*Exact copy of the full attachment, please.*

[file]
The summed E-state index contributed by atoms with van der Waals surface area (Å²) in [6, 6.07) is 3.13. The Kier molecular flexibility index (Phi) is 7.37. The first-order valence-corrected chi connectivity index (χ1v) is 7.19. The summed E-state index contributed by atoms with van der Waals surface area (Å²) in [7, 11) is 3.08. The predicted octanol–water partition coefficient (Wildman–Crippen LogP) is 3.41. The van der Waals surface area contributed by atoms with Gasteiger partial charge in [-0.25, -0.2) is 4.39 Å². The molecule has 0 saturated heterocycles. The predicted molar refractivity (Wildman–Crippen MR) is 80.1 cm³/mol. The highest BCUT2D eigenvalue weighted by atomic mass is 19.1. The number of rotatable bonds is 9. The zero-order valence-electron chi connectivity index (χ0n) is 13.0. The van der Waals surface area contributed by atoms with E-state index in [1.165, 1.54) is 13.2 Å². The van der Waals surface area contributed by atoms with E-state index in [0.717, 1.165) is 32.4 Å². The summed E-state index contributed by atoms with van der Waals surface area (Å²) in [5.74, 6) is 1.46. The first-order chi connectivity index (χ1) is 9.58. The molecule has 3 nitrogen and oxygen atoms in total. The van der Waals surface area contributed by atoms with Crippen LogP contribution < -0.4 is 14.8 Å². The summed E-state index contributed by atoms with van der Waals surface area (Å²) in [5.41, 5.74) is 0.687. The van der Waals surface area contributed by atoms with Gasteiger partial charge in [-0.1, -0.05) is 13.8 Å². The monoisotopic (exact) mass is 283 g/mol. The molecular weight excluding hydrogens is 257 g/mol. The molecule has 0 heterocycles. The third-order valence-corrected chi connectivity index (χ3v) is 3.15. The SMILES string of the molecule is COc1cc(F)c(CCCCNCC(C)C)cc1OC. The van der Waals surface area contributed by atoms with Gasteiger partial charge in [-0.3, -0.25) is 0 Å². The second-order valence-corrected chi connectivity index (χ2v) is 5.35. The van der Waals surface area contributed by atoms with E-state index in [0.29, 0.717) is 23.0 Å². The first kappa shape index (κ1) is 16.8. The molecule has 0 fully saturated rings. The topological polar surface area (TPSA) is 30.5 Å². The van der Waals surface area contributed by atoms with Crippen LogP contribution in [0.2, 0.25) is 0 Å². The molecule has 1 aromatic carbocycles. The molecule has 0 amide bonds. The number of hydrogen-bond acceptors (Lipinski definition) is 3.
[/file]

The summed E-state index contributed by atoms with van der Waals surface area (Å²) in [6, 6.07) is 3.13. The Kier molecular flexibility index (Phi) is 7.37. The first-order valence-corrected chi connectivity index (χ1v) is 7.19. The summed E-state index contributed by atoms with van der Waals surface area (Å²) in [7, 11) is 3.08. The predicted octanol–water partition coefficient (Wildman–Crippen LogP) is 3.41. The van der Waals surface area contributed by atoms with Gasteiger partial charge in [-0.25, -0.2) is 4.39 Å². The molecule has 0 saturated heterocycles. The predicted molar refractivity (Wildman–Crippen MR) is 80.1 cm³/mol. The highest BCUT2D eigenvalue weighted by atomic mass is 19.1. The number of rotatable bonds is 9. The zero-order valence-electron chi connectivity index (χ0n) is 13.0. The van der Waals surface area contributed by atoms with E-state index in [1.165, 1.54) is 13.2 Å². The van der Waals surface area contributed by atoms with E-state index in [0.717, 1.165) is 32.4 Å². The summed E-state index contributed by atoms with van der Waals surface area (Å²) in [5.74, 6) is 1.46. The first-order chi connectivity index (χ1) is 9.58. The molecule has 3 nitrogen and oxygen atoms in total. The van der Waals surface area contributed by atoms with Crippen LogP contribution < -0.4 is 14.8 Å². The summed E-state index contributed by atoms with van der Waals surface area (Å²) in [5.41, 5.74) is 0.687. The van der Waals surface area contributed by atoms with Gasteiger partial charge in [-0.1, -0.05) is 13.8 Å². The monoisotopic (exact) mass is 283 g/mol. The molecular weight excluding hydrogens is 257 g/mol. The molecule has 0 heterocycles. The third-order valence-corrected chi connectivity index (χ3v) is 3.15. The SMILES string of the molecule is COc1cc(F)c(CCCCNCC(C)C)cc1OC. The van der Waals surface area contributed by atoms with Gasteiger partial charge in [-0.3, -0.25) is 0 Å². The second-order valence-corrected chi connectivity index (χ2v) is 5.35. The van der Waals surface area contributed by atoms with E-state index in [0.29, 0.717) is 23.0 Å². The first kappa shape index (κ1) is 16.8. The molecule has 0 fully saturated rings. The topological polar surface area (TPSA) is 30.5 Å². The van der Waals surface area contributed by atoms with Crippen LogP contribution in [0.2, 0.25) is 0 Å². The molecule has 1 aromatic carbocycles. The molecule has 0 amide bonds. The number of hydrogen-bond acceptors (Lipinski definition) is 3.